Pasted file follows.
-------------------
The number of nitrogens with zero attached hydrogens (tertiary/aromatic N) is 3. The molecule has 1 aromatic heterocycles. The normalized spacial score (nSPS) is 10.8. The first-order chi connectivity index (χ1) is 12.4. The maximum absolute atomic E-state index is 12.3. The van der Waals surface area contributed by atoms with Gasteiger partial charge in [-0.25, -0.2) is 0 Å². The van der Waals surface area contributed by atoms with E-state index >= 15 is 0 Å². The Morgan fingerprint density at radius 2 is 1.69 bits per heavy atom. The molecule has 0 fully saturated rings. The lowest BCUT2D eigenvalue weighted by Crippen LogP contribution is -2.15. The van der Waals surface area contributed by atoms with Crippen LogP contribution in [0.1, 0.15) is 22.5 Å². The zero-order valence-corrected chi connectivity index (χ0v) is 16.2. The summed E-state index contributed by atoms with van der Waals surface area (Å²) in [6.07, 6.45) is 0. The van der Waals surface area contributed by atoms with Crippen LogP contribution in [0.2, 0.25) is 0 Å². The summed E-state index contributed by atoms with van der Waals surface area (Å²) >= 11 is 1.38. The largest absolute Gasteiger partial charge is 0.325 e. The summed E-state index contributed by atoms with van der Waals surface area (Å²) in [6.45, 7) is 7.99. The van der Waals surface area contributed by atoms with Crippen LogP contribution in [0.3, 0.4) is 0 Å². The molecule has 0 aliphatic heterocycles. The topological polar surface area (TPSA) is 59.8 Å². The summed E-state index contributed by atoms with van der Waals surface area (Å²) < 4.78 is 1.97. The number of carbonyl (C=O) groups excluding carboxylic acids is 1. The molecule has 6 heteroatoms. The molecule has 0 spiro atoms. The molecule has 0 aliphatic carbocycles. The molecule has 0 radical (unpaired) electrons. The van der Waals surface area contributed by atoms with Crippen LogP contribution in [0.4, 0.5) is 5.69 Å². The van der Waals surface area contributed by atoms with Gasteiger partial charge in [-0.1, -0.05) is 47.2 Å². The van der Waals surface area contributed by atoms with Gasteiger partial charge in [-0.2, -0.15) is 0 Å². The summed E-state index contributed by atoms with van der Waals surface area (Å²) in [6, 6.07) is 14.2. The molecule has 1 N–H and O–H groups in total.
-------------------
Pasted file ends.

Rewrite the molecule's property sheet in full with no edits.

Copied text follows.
The number of nitrogens with zero attached hydrogens (tertiary/aromatic N) is 3. The molecule has 1 aromatic heterocycles. The normalized spacial score (nSPS) is 10.8. The first-order chi connectivity index (χ1) is 12.4. The maximum absolute atomic E-state index is 12.3. The van der Waals surface area contributed by atoms with Gasteiger partial charge in [-0.25, -0.2) is 0 Å². The van der Waals surface area contributed by atoms with E-state index >= 15 is 0 Å². The Morgan fingerprint density at radius 2 is 1.69 bits per heavy atom. The molecule has 0 fully saturated rings. The lowest BCUT2D eigenvalue weighted by Crippen LogP contribution is -2.15. The van der Waals surface area contributed by atoms with Crippen LogP contribution in [0.1, 0.15) is 22.5 Å². The zero-order valence-corrected chi connectivity index (χ0v) is 16.2. The summed E-state index contributed by atoms with van der Waals surface area (Å²) in [6.07, 6.45) is 0. The van der Waals surface area contributed by atoms with Crippen LogP contribution in [0.2, 0.25) is 0 Å². The summed E-state index contributed by atoms with van der Waals surface area (Å²) >= 11 is 1.38. The largest absolute Gasteiger partial charge is 0.325 e. The summed E-state index contributed by atoms with van der Waals surface area (Å²) in [6.45, 7) is 7.99. The van der Waals surface area contributed by atoms with Crippen LogP contribution in [0.3, 0.4) is 0 Å². The molecule has 0 aliphatic heterocycles. The topological polar surface area (TPSA) is 59.8 Å². The summed E-state index contributed by atoms with van der Waals surface area (Å²) < 4.78 is 1.97. The number of carbonyl (C=O) groups excluding carboxylic acids is 1. The molecule has 6 heteroatoms. The molecule has 0 spiro atoms. The molecule has 0 aliphatic carbocycles. The molecule has 0 radical (unpaired) electrons. The van der Waals surface area contributed by atoms with Crippen LogP contribution in [0.4, 0.5) is 5.69 Å². The van der Waals surface area contributed by atoms with Gasteiger partial charge in [-0.1, -0.05) is 47.2 Å². The van der Waals surface area contributed by atoms with Gasteiger partial charge in [-0.2, -0.15) is 0 Å². The summed E-state index contributed by atoms with van der Waals surface area (Å²) in [6, 6.07) is 14.2. The molecule has 1 N–H and O–H groups in total.